But....Mr. Flood and his wife also attended the nightclub that night. And, we learn, that the last body left has just been identified as that of a Robert Lewis. Wright, however, is determined to prove that Mr. Lewis has been wrongly identified, so Trapp is left with the task of getting the body exhumed. Trying to find Mr. Lewis' brother in order to serve the Order to Exhume, Trapp does not find any trace of him or of the deceased Mr. Lewis himself, Trapp discovers that these men have actually no records -there are no draft records, no social security numbers, no addresses - these men had never existed.

Tired yet? Imagine how Trapp feels. And we're only about half-way through.

I'll stop there, only because I don't know how much you readers want me to divulge and besides it's past my bedtime. I'm wondering whether any of these Davis Black Mask stories have been reprinted or included in any anthologies. It definitely would be worth looking into.

The author:

Frederick C. Davis (1902-1977) wrote 16 stories for Black Mask, but he is best known for the first twenty Operator 5 stories that were printed as the Operator 5 magazine by Popular Publications.

However, his pulp writing career had a number of other credits as well. The list included the famous Moon Man series for Ten Detective Aces, a number of long running characters in Dime Detective as well as other Popular Publications magazines as well. He would later move on to hardback fiction.

The Vintage Library web site says, "Mr. Davis brought a unique style to the Operator 5 series. These stories had strong plots, plenty of action, consistent dialog, and loose ends always seemed to come to closure by the stories end. Mr. Davis often used factual information as the basis for his stories and often provided detailed footnotes. It has been reported that with careful research, one could even find the original newspaper headlines that had influenced Operator 5 stories.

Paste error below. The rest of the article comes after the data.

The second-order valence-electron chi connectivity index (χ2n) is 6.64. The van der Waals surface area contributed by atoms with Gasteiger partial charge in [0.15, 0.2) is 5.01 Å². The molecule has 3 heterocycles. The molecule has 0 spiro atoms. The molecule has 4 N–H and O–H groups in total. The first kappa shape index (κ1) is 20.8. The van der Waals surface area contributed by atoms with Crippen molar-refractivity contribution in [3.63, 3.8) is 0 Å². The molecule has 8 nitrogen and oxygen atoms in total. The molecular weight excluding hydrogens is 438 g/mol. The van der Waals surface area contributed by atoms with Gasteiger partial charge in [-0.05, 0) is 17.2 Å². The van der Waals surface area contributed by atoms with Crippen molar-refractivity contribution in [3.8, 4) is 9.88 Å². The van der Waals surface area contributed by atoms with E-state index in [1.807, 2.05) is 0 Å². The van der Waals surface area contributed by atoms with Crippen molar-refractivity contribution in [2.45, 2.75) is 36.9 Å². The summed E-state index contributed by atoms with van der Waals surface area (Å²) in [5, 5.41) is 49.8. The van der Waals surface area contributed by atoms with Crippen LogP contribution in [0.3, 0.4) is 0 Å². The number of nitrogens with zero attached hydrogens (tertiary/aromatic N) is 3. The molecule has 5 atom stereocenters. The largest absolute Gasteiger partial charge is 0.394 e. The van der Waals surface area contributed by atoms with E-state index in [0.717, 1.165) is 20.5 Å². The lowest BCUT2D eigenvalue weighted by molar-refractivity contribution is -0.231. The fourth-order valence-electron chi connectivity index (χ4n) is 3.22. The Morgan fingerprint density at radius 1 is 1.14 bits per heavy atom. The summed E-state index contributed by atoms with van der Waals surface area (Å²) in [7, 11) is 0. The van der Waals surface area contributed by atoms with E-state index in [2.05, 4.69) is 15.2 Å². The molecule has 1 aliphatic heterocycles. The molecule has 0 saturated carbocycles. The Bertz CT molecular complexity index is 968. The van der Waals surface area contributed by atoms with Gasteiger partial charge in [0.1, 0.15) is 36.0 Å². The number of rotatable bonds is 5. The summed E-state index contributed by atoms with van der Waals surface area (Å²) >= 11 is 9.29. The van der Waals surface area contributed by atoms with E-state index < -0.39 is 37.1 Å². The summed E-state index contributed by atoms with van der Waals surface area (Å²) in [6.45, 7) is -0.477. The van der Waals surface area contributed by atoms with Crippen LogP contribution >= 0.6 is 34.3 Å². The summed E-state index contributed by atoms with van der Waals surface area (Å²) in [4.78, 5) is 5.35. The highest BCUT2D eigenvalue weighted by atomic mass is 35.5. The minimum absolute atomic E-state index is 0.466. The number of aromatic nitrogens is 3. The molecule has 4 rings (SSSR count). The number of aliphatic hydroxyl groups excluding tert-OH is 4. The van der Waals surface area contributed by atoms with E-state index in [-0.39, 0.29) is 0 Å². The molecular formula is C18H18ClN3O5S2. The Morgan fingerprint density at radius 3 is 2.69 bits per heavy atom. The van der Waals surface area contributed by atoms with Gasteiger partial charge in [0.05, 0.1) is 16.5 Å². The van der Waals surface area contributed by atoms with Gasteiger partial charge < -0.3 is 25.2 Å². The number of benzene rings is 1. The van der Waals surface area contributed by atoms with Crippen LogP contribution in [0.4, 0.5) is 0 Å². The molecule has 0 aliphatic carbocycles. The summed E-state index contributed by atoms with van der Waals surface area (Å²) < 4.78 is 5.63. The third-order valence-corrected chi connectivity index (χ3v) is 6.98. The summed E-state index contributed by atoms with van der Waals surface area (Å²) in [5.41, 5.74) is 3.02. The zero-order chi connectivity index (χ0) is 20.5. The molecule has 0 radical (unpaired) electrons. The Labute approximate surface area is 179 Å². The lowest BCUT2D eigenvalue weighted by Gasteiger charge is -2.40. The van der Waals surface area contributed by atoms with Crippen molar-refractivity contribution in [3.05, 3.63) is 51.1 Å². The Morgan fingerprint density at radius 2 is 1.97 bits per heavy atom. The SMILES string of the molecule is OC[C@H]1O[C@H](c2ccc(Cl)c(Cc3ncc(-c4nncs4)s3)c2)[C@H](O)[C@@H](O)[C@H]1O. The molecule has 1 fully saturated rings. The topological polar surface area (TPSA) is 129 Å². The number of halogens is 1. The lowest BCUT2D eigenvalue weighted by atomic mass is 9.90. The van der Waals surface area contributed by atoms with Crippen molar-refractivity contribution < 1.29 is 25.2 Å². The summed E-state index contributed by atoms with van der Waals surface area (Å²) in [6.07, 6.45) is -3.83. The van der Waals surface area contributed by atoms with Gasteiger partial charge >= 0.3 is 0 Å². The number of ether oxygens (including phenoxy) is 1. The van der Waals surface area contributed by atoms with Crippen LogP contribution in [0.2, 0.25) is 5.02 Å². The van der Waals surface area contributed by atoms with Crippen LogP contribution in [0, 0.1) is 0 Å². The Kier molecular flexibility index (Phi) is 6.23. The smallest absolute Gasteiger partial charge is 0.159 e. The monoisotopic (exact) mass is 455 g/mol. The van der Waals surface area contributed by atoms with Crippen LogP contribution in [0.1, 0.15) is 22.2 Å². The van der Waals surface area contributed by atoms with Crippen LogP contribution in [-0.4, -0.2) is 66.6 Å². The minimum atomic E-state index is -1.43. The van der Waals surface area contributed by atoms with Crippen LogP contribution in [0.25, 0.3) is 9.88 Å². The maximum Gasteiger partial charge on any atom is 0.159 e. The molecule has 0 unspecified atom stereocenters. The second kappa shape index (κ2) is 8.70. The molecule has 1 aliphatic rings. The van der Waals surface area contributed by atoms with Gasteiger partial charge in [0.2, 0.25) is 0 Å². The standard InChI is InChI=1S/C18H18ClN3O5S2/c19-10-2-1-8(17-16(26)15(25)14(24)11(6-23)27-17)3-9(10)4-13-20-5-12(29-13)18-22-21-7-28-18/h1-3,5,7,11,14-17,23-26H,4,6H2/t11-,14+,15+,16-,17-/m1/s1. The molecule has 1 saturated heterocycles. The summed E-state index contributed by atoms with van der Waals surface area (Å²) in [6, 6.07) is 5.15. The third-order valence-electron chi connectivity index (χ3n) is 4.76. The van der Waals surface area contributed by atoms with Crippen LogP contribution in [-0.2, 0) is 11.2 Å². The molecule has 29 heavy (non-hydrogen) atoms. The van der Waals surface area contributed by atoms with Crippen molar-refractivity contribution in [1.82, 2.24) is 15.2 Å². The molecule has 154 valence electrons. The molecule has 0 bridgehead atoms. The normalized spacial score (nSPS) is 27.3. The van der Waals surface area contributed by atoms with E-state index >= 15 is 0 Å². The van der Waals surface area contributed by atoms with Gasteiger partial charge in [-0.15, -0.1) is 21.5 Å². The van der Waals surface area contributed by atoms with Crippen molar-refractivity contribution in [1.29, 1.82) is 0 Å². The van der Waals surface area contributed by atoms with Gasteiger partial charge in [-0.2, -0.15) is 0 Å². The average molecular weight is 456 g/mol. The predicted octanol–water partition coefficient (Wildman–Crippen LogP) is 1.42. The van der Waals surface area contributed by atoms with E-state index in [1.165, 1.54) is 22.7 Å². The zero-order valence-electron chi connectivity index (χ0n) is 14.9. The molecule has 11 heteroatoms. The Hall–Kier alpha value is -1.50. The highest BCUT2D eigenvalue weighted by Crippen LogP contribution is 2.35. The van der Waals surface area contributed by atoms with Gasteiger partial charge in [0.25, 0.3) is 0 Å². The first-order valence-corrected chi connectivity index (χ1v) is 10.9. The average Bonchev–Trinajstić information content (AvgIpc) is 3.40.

....Ultimately, the frantic pace of a novel/invasion every month got to Frederick Davis and he resigned from the Operator 5 series, but continued his pulp writing career for Popular Publications."

Movie credits for Frederick C. Davis according to
Lady in the Death House (1944, from story "Meet the Executioner")
Who is Hope Schuyler (1942, "Hearses Don't Hurry")
Double Alibi (1940, "The Devil is Yellow")

I'll have more about Frederick C. Davis when his granddaughter Karen has a few moments to write a short biography for us - hopefully in the next few weeks.


Walker Martin said...

Laurie, thanks for your comments on the Davis story in Black Mask. I read it several years ago and enjoyed it alot. I guess my favorite series by Davis is the one he did for Dime Detective in the 1940's starring Bill Brent, a reporter on the crime beat that annoyed his editor so much that he was reassigned to the Advice for the Lovelorn column. He had to write under the name Lorna Lorne but still became involved all sorts of whacky and bizarre crime cases. All 16 of these long novelets were reprinted in one gigantic volume by Battered Silicon Dispatch.

Laurie Powers said...

Those Bill Brent stories sound like a lot of fun. I'd like to get a copy of those reprints.